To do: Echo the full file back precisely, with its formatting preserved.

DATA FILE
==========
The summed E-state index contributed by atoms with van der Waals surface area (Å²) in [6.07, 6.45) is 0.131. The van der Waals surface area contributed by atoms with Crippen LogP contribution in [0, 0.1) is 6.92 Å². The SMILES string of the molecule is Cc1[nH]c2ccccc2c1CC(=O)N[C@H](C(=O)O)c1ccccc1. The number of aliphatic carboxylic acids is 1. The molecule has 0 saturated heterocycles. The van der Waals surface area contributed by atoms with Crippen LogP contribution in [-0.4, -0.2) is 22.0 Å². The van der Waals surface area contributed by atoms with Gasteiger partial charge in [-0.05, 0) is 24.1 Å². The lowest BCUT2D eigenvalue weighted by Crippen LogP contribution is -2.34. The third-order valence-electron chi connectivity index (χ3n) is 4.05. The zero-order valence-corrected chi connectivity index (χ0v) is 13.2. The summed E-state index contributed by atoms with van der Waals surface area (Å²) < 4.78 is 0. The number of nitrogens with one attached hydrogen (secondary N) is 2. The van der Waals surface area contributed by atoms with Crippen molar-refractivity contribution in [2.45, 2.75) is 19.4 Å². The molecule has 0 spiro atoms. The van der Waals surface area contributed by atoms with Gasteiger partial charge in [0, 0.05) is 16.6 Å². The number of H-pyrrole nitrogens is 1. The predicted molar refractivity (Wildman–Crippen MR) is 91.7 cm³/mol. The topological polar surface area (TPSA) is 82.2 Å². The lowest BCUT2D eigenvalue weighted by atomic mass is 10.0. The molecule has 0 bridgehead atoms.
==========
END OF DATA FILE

The summed E-state index contributed by atoms with van der Waals surface area (Å²) in [6.07, 6.45) is 0.131. The van der Waals surface area contributed by atoms with Crippen LogP contribution in [0, 0.1) is 6.92 Å². The SMILES string of the molecule is Cc1[nH]c2ccccc2c1CC(=O)N[C@H](C(=O)O)c1ccccc1. The number of aliphatic carboxylic acids is 1. The molecule has 0 saturated heterocycles. The van der Waals surface area contributed by atoms with Crippen LogP contribution in [-0.4, -0.2) is 22.0 Å². The van der Waals surface area contributed by atoms with Gasteiger partial charge in [-0.05, 0) is 24.1 Å². The lowest BCUT2D eigenvalue weighted by Crippen LogP contribution is -2.34. The third-order valence-electron chi connectivity index (χ3n) is 4.05. The zero-order valence-corrected chi connectivity index (χ0v) is 13.2. The summed E-state index contributed by atoms with van der Waals surface area (Å²) < 4.78 is 0. The number of nitrogens with one attached hydrogen (secondary N) is 2. The van der Waals surface area contributed by atoms with Crippen molar-refractivity contribution in [2.45, 2.75) is 19.4 Å². The molecule has 0 spiro atoms. The van der Waals surface area contributed by atoms with Gasteiger partial charge in [0, 0.05) is 16.6 Å². The number of H-pyrrole nitrogens is 1. The predicted molar refractivity (Wildman–Crippen MR) is 91.7 cm³/mol. The topological polar surface area (TPSA) is 82.2 Å². The lowest BCUT2D eigenvalue weighted by atomic mass is 10.0. The molecule has 0 bridgehead atoms.